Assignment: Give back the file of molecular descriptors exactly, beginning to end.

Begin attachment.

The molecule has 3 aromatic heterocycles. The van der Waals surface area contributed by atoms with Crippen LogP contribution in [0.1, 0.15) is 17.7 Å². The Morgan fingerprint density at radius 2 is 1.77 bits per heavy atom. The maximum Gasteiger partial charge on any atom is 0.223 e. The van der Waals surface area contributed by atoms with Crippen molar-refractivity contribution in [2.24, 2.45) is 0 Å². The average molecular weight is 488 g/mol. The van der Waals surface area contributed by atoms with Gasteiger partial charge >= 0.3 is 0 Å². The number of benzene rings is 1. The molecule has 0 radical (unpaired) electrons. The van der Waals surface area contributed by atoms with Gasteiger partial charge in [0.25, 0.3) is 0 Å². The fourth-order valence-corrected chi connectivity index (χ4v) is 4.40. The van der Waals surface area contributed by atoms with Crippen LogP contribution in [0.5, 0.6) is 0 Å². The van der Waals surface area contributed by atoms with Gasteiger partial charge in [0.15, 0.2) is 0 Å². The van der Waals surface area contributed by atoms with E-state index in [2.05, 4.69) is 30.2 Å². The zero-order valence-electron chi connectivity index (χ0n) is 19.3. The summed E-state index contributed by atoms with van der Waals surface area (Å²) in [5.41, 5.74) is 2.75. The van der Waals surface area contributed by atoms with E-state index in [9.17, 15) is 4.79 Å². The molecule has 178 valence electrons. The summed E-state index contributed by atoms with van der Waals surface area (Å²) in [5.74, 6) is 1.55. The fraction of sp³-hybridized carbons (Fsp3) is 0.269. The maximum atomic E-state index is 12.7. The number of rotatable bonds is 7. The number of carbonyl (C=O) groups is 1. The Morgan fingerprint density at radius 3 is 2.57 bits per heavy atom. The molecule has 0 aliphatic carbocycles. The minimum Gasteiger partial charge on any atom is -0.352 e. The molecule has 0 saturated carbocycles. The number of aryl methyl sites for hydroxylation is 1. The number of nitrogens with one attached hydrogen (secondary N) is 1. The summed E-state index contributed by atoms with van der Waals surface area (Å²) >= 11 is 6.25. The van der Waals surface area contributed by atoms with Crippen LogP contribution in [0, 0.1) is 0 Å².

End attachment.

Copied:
The molecule has 3 aromatic heterocycles. The van der Waals surface area contributed by atoms with Crippen LogP contribution in [0.1, 0.15) is 17.7 Å². The Morgan fingerprint density at radius 2 is 1.77 bits per heavy atom. The maximum Gasteiger partial charge on any atom is 0.223 e. The van der Waals surface area contributed by atoms with Crippen molar-refractivity contribution in [2.24, 2.45) is 0 Å². The average molecular weight is 488 g/mol. The van der Waals surface area contributed by atoms with Gasteiger partial charge >= 0.3 is 0 Å². The number of benzene rings is 1. The molecule has 0 radical (unpaired) electrons. The van der Waals surface area contributed by atoms with Gasteiger partial charge in [0.25, 0.3) is 0 Å². The fourth-order valence-corrected chi connectivity index (χ4v) is 4.40. The van der Waals surface area contributed by atoms with Crippen LogP contribution in [0.5, 0.6) is 0 Å². The van der Waals surface area contributed by atoms with Gasteiger partial charge in [0.15, 0.2) is 0 Å². The van der Waals surface area contributed by atoms with E-state index in [2.05, 4.69) is 30.2 Å². The zero-order valence-electron chi connectivity index (χ0n) is 19.3. The summed E-state index contributed by atoms with van der Waals surface area (Å²) in [5.41, 5.74) is 2.75. The van der Waals surface area contributed by atoms with E-state index in [9.17, 15) is 4.79 Å². The molecule has 178 valence electrons. The summed E-state index contributed by atoms with van der Waals surface area (Å²) in [5.74, 6) is 1.55. The fraction of sp³-hybridized carbons (Fsp3) is 0.269. The maximum atomic E-state index is 12.7. The number of rotatable bonds is 7. The number of carbonyl (C=O) groups is 1. The Morgan fingerprint density at radius 3 is 2.57 bits per heavy atom. The molecule has 0 aliphatic carbocycles. The minimum Gasteiger partial charge on any atom is -0.352 e. The molecule has 0 saturated carbocycles. The number of aryl methyl sites for hydroxylation is 1. The number of nitrogens with one attached hydrogen (secondary N) is 1. The summed E-state index contributed by atoms with van der Waals surface area (Å²) >= 11 is 6.25. The van der Waals surface area contributed by atoms with Crippen LogP contribution in [0, 0.1) is 0 Å².